Nexus of Water-Food-Energy Goals


Water, Food, and Energy (W-F-E) are three important and closely interrelated areas under three separate goals (Goal 6, Goal 2 and Goal 7, respectively) of the Sustainable Development Goals (SDGs). Achieving these goals are central to ensuring the security of the three basic needs they represent, for poverty eradication, and for realising sustainable development. Often countries have separate ministries to undertake policy and actions on various aspects of water, food, and energy. Those ministries implement their policies, strategies and action plans in a compartmentalised fashion, and have limited interactions with each others. Continuing with such a business-as-usual approach to implementing these three goals by ignoring intrinsic linkages could involve huge trade-offs. However, adopting a coordinated approach could maximise synergies and lead to the effective use of available resources. It is time that respective ministries, especially in Asian countries, engage themselves to identify the potential impacts of their future action plans and programmes on these goals.

Realising that countries in Asia have yet to fully understand the importance of close coordination and co-execution of food-water-energy goals, IGES has embarked on identifying and suggesting pragmatic policy measures to implement these triple goals in an effective manner. SDGs are a target-based approach by design, so knowing the current status of each target is an absolute necessity for making a headway in that direction. It is quite challenging for countries to compile all the target-specific data, as available statistical data does not always match with the kind of data required to measure the state and progress of each target. In such situations, it is worthwhile to scan the available data and try to relate to the targets and their proposed indicators.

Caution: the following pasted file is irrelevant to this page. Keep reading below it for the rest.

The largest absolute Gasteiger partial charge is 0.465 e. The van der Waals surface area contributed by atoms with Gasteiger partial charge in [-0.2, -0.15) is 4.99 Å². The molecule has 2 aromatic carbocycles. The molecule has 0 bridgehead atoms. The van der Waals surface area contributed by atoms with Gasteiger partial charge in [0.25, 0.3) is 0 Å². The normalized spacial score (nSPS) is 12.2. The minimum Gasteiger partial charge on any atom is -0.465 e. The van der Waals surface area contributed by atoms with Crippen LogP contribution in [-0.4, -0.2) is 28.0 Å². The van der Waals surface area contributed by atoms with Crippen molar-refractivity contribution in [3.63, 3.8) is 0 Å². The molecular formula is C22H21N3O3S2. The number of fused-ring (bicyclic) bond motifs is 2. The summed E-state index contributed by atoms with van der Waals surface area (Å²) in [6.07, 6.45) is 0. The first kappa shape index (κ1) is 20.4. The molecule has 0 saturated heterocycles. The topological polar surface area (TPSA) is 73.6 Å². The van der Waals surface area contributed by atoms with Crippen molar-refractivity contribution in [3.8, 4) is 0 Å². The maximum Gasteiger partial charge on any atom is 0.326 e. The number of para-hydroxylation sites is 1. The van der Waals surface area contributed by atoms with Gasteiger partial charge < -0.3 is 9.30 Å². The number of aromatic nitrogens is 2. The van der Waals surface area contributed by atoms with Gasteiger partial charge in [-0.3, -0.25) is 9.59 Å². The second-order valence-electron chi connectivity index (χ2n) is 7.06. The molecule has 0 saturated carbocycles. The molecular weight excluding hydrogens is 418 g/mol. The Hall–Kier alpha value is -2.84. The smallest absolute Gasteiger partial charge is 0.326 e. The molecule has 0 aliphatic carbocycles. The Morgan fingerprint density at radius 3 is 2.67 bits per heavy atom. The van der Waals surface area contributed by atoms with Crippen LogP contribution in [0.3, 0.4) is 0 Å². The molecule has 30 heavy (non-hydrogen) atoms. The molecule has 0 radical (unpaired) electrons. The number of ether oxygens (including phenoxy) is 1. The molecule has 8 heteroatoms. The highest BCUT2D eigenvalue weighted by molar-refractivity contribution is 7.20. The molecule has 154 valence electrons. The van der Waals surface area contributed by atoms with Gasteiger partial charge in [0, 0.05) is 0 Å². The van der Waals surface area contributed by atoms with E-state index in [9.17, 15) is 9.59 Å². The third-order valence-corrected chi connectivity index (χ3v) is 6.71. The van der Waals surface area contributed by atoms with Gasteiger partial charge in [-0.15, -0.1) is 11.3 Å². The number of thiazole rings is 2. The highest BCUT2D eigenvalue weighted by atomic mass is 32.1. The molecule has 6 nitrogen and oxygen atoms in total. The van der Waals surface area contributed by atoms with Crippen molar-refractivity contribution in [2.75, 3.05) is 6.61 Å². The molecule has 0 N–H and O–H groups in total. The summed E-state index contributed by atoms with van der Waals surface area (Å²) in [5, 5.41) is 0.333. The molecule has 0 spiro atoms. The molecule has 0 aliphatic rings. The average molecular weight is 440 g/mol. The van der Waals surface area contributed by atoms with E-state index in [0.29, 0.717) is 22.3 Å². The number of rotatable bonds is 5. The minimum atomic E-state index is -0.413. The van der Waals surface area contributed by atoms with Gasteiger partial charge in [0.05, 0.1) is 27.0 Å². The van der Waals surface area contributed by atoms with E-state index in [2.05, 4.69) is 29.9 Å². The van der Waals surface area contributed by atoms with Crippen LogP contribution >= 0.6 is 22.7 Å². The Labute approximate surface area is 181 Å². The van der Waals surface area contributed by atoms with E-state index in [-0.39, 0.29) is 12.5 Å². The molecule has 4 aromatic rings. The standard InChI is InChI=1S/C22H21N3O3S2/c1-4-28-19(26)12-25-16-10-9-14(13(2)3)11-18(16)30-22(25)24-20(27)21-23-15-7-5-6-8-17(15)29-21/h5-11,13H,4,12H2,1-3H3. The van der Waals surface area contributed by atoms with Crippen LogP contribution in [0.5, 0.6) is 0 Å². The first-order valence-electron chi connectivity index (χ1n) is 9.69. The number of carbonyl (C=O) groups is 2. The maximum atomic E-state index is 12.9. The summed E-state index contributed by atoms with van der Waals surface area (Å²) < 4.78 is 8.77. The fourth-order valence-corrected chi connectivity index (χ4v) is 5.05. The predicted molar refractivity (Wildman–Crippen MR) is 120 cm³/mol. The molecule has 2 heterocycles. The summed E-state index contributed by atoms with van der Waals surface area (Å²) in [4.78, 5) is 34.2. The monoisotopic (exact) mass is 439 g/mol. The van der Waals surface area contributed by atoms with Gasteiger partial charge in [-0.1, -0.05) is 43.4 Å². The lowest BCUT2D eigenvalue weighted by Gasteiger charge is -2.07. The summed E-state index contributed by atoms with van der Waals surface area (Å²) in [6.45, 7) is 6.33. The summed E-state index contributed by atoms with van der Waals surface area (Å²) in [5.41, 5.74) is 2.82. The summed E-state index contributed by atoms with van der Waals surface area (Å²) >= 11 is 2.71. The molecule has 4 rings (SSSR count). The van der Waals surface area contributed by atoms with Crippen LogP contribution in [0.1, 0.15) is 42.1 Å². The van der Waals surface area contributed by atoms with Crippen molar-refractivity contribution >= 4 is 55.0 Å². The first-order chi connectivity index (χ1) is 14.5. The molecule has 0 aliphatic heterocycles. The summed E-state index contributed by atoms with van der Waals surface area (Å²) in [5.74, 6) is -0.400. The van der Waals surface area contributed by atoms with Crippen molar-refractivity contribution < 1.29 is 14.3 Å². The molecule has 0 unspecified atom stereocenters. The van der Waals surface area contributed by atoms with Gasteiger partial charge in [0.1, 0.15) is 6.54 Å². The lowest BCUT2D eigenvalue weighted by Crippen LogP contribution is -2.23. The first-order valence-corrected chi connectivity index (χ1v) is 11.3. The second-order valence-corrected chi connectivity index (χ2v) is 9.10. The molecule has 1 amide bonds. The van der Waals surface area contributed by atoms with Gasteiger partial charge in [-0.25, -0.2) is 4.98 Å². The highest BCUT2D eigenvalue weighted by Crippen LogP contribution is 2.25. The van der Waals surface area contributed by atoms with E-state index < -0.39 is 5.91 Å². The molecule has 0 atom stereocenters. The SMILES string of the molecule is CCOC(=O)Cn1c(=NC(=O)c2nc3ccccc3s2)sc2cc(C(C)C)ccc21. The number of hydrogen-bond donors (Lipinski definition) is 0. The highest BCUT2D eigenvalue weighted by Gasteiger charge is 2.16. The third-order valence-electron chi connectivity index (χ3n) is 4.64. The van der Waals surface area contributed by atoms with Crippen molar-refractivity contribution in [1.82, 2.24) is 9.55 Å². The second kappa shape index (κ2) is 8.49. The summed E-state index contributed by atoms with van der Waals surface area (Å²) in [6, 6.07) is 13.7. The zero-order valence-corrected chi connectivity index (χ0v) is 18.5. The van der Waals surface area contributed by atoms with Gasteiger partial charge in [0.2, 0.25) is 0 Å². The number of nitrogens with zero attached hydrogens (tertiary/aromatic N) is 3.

Against this backdrop, IGES has been analysing available data to address following research questions:

  • What are currently available data that could be used to monitor progress on W-F-E goals?
  • What are additional data requirements to monitor all targets?
  • What should be the minimum dataset to monitor the three goals so that countries can co-implement and co-monitor W-F-E goals effectively?

Japan as a Case Study

Japan has been selected as a case study country for this study. Basic access to food, water and energy is not a significant issue here. Despite a better status on access issues, food, water and energy are three important security concerns for Japan. Japan is a net importer of food and energy. According to the data from the Statistical Bureau, except rice, Japan is not self-sufficient in major food items (self-sufficiency rates in 2012 were 12% for wheat, 38% fruits, 78% in vegetables and 55% in meat). Japan imported 92% of its energy in 2013. Reducing dependency on food and energy is in the long-term interest of the country.

Japan is relatively rich in water resources as it receives amongst the highest rainfall and its water-related infrastructures are well-developed. However, Japan is not immune to water scarcity, water-related disasters, and other water challenges. Long-term observation has shown that in some regions the amount of precipitation has been steadily decreasing over the past 100 years . Any alteration in water supply could seriously affect the densely populated cities and a large number of industries. Besides these concerns, Japan’s overall resource footprint is relatively higher than those observed in other developing countries in Asia. With this background, it is important to examine how a developed country like Japan could prioritise SDG targets for the three goals and pursue a synergistic approach to implementation not only to ensure food-water-energy security but also aim to transform to a low resource footprint society by 2030.

W-F-E nexus in Japan